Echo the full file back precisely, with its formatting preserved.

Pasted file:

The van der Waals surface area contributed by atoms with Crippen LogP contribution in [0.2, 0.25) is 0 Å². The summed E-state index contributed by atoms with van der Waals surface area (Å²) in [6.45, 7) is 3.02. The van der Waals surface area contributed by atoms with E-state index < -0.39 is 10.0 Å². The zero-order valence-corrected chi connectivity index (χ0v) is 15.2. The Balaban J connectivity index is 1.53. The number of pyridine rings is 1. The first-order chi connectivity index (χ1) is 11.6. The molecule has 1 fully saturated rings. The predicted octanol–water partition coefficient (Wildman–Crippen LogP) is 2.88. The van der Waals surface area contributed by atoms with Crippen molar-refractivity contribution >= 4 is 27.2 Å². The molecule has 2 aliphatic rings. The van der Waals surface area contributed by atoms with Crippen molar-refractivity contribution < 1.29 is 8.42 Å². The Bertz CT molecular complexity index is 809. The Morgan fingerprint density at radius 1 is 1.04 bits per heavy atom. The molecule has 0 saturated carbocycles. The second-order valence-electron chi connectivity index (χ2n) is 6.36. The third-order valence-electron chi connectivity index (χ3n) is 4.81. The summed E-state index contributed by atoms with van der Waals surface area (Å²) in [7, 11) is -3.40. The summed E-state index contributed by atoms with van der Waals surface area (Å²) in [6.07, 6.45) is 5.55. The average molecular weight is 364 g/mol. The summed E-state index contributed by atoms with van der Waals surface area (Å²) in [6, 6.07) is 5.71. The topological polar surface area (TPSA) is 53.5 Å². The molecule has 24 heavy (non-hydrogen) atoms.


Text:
The van der Waals surface area contributed by atoms with Crippen LogP contribution in [0.2, 0.25) is 0 Å². The summed E-state index contributed by atoms with van der Waals surface area (Å²) in [6.45, 7) is 3.02. The van der Waals surface area contributed by atoms with E-state index < -0.39 is 10.0 Å². The zero-order valence-corrected chi connectivity index (χ0v) is 15.2. The Balaban J connectivity index is 1.53. The number of pyridine rings is 1. The first-order chi connectivity index (χ1) is 11.6. The molecule has 1 fully saturated rings. The predicted octanol–water partition coefficient (Wildman–Crippen LogP) is 2.88. The van der Waals surface area contributed by atoms with Crippen molar-refractivity contribution >= 4 is 27.2 Å². The molecule has 2 aliphatic rings. The van der Waals surface area contributed by atoms with Crippen molar-refractivity contribution < 1.29 is 8.42 Å². The Bertz CT molecular complexity index is 809. The Morgan fingerprint density at radius 1 is 1.04 bits per heavy atom. The molecule has 0 saturated carbocycles. The second-order valence-electron chi connectivity index (χ2n) is 6.36. The third-order valence-electron chi connectivity index (χ3n) is 4.81. The summed E-state index contributed by atoms with van der Waals surface area (Å²) in [7, 11) is -3.40. The summed E-state index contributed by atoms with van der Waals surface area (Å²) in [6.07, 6.45) is 5.55. The average molecular weight is 364 g/mol. The summed E-state index contributed by atoms with van der Waals surface area (Å²) in [6, 6.07) is 5.71. The topological polar surface area (TPSA) is 53.5 Å². The molecule has 24 heavy (non-hydrogen) atoms.